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Predicting WSU’s starters and how Kyle Smith divvies up minutes for the 2022-2023 season

WSU’s basketball program has had its ups and downs this offseason. We’re taking stock of how the squad looks now and making some predictions.

PULLMAN, Wash. — We took a close look at Gonzaga’s starting lineup for next season and how the staff will split the minutes on Wednesday. Now it’s WSU’s turn as their roster only took shape a few days ago.

Once again the obvious starters are eliminated here in Mouhamed Gueye and TJ Bamba. This leaves three starting places to be filled.

The point guard’s position is the most obvious in relation to the starting position. Myles Rice changed his red shirt last season so he didn’t see a moment of game time but the staff are very high on him and have publicly reported how impressed they were with him in training. Rice is the only true point guard on this roster and will carry a significant amount of weight for someone who hasn’t played a minute of DI basketball. I think he’s WSU’s most important player next year because if he does well, everyone will be fine. If he has problems, it also affects everyone’s game.

Let’s get to the shooting guard. Again, I think that’s pretty obvious with Justin Powell, who just transferred from Tennessee this week. Powell didn’t find himself in the Vols’ rotation last year, but he averaged 11.7 points per game in his freshman year at Auburn before a concussion ended his ten games in the season. The Cougs are hoping Powell will return.

At the bottom, the Cougs have a decision to make. Go small with Andrej Jakimovski on the 4 and Mouhamed Gueye on the 5, or go big and put Gueye on the 4 and Dishon Jackson on the 5. I choose the big lineup.

So, in summary, these are Myles Rice at position, Justin Powell at 2, TJ Bamba at 3, Mouhamed Gueye at 4, and Dishon Jackson at 5.

SPLIT START MINUTES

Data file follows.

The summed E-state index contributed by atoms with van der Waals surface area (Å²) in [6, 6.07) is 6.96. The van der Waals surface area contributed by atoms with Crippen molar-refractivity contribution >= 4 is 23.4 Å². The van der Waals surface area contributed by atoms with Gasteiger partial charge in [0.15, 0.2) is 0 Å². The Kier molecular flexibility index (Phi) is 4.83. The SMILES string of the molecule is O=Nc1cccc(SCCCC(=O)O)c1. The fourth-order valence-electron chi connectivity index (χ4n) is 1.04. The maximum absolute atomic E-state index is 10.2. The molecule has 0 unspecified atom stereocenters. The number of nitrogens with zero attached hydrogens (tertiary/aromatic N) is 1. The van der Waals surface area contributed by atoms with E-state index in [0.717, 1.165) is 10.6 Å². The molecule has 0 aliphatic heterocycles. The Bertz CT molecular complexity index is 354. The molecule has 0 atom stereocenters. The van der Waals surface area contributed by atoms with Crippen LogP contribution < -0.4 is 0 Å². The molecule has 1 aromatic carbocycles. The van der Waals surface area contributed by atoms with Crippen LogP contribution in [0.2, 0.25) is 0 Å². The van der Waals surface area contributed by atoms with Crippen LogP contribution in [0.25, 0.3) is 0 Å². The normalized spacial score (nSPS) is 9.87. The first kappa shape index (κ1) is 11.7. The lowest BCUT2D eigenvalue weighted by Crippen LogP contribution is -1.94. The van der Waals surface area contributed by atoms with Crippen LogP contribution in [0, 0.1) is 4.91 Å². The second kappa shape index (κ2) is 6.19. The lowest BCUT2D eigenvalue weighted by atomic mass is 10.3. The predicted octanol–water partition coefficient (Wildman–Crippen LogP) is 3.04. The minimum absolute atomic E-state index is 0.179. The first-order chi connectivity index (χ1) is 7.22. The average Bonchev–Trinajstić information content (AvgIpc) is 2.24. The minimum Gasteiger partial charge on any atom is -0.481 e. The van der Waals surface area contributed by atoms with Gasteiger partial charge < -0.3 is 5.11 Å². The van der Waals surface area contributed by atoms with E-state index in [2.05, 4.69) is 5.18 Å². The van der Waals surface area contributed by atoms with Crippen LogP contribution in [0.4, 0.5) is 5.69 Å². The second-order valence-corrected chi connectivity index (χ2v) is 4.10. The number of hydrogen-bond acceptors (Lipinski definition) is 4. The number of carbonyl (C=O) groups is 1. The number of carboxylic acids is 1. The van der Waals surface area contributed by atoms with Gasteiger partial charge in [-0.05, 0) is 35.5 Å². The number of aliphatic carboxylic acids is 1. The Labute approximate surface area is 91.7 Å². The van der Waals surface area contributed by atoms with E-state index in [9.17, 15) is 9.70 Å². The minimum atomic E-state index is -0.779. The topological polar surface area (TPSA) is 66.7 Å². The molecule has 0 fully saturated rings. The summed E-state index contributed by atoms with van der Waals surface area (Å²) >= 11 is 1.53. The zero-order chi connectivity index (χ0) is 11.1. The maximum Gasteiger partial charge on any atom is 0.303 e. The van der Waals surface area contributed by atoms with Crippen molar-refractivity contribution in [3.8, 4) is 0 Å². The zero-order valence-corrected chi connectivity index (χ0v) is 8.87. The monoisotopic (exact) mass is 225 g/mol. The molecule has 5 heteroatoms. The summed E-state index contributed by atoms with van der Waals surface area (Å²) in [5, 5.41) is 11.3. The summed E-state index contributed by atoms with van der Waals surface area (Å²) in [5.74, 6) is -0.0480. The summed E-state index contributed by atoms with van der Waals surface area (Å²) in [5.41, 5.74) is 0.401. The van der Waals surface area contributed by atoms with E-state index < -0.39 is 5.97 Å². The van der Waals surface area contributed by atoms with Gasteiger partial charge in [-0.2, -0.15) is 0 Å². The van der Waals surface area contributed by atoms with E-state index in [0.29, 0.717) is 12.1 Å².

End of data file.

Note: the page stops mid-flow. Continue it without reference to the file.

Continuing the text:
As I said with Gonzaga Wednesday, I’m talking about how minutes will spiral in big games, not minutes against lower-level competitors. Also remember that there are 200 minutes per competition.

Let’s start with Gueye and Bamba since they were my obvious starters. I toast them both up to 30 minutes per game. Gueye averaged 24 minutes per game in conference play last year, so I think that’s a perfectly realistic increase. Meanwhile, Bamba no longer plays with Tyrell Roberts or Noah Williams, so he’s getting those starting protection minutes.

Let’s move on to Myles Rice and Justin Powell. I think Rice is up to 30 too because he’s the only real point guard on the roster. I have Powell at 25 minutes. That means Powell plays 10 minutes per game point spelling Rice and then plays the other 15 at shooting guard.

Dishon Jackson averaged 16 minutes per game last year. I see it goes to 20.

SPLIT BANK MINUTES

That leaves us 65 minutes for the bank.

There are two guys from the bank that I would have a hard time with if their roles diminished. These two players are Andrej Jakimovski and DJ Rodman. DJ is a great spark of energy and Jakimovski has proven that he can play in both defensive and forward positions. They both averaged about 20 minutes per game last year, so we have 30 minutes left.

When I spoke to Kyle Smith a few months ago, he originally saw Jabe Mullins start the Saint Mary transfer. I don’t think that’s the case now with Powell’s move, but I still see Mullins playing a role, so I’ll give him 15 minutes.

That leaves us with newcomer Adrame Diongue. I think the 2.1m tall Senegal will be a great support to Jackson so I’ll give him the remaining 10 minutes.

Overall, I think this team is in a pretty good place considering WSU fans were pretty concerned about a month ago.

We’ll see if they can finally break the NCAA tournament drought, which will now be 15 years this season.

https://www.king5.com/article/sports/ncaa/ncaaf/cougars/wsu-starting-lineup-2022-2023/293-02690eb5-eabe-439e-aaa9-5add065ea37c Predicting WSU’s starters and how Kyle Smith divvies up minutes for the 2022-2023 season

Emma Bowman

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